3. Employees covered under the Federal hours of service laws as “train employees.” See 49 U.S.C. 21101(5) and 21103.
B. Inspecting and maintaining vehiclesEmployees who inspect or repair rail cars and locomotivesCarman, car repairman, car inspector, engineer, conductor.
C. Inspecting or maintaining building or transportation infrastructure1. Employees who—
a. Maintain, install, or inspect communications and signal equipment.
b. Maintain, install, or inspect track and structures, including, but not limited to, bridges, trestles, and tunnels.
Signalman, signal maintainer, track-man, gang foreman, bridge and building laborer, roadmaster, bridge, and building inspector/operator.
   2. Employees covered under the Federal hours of service laws as “signal employees.” See 49 U.S.C. 21101(3) and 21104
D. Controlling dispatch or movement of a vehicle1. Employees who—
a. Dispatch, direct, or control the movement of trains.
b. Operate or supervise the operations of moveable bridges.
Yardmaster, dispatcher, block operator, bridge operator.
   c. Supervise the activities of train crews, car movements, and switching operations in a yard or terminal.
   2. Employees covered under the Federal hours of service laws as “dispatching service employees.” See 49 U.S.C. 21101(2) and 21105
E. Providing security of the owner/operator's equipment and propertyEmployees who provide for the security of the railroad carrier's equipment and property, including acting as a railroad police officer (as that term is defined in 49 CFR 207.2)Police officer, special agent; patrolman; watchman; guard.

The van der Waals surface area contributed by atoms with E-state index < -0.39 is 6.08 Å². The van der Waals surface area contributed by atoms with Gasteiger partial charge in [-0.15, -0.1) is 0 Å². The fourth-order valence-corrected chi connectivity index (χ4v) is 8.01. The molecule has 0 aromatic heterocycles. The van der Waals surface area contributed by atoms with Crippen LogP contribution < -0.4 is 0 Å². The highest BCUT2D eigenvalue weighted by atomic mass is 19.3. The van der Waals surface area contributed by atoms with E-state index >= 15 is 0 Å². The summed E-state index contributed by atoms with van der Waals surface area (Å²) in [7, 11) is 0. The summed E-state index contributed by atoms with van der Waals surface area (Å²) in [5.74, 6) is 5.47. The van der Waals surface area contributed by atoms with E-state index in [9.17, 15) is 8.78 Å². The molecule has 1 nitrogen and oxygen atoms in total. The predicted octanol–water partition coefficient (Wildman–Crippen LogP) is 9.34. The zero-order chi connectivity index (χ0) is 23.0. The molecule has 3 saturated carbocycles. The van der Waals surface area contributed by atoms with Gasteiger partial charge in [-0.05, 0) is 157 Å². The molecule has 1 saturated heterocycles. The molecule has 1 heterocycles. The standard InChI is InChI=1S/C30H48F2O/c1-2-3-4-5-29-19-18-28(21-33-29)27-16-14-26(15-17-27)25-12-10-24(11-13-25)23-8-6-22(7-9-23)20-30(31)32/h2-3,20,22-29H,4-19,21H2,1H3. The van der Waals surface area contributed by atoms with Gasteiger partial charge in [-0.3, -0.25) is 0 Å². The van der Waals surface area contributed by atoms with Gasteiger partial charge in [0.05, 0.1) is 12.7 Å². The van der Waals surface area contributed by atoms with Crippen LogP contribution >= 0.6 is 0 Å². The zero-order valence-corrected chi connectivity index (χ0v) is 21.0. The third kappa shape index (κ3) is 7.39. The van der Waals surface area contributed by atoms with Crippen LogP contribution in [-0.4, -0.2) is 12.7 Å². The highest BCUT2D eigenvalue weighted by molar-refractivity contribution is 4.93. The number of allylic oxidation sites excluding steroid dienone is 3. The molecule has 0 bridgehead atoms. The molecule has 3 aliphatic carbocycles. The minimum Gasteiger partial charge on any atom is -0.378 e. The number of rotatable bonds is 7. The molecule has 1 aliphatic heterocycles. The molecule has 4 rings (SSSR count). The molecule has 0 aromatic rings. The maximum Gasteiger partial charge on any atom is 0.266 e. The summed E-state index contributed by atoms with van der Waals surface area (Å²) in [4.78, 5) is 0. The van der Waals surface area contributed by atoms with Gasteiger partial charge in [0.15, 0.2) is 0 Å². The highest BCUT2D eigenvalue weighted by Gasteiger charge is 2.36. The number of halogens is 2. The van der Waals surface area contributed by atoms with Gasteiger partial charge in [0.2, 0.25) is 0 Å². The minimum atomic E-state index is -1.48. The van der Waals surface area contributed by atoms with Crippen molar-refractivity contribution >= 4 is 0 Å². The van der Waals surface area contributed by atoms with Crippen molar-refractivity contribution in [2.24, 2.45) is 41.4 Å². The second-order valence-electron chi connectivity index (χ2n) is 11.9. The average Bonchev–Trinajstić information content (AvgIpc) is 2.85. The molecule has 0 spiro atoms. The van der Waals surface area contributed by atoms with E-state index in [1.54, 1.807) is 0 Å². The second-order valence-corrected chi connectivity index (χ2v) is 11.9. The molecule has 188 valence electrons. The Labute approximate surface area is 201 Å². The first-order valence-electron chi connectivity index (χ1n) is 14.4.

F. Loading or unloading cargo or baggageIncludes, but is not limited to, employees that load or unload hazardous materialsService track employee.
G. Interacting with travelling public (on board a vehicle or within a transportation facility)Employees of a freight railroad operating in passenger serviceConductor, engineer, agent.
H. Complying with security programs or measures, including those required by Federal law1. Employees who serve as security coordinators designated in §1570.201 of this subchapter, as well as any designated alternates or secondary security coordinatorsSecurity coordinator, train master, assistant train master, roadmaster, division roadmaster.
   2. Employees who—
   a. Conduct training and testing of employees when the training or testing is required by TSA's security regulations.
b. Perform inspections or operations required by §1580.205 of this subchapter.
c. Manage or direct implementation of security plan requirements.

*These job titles are provided solely as a resource to help understand the functions described; whether an employee must be trained is based upon the function, not the job title.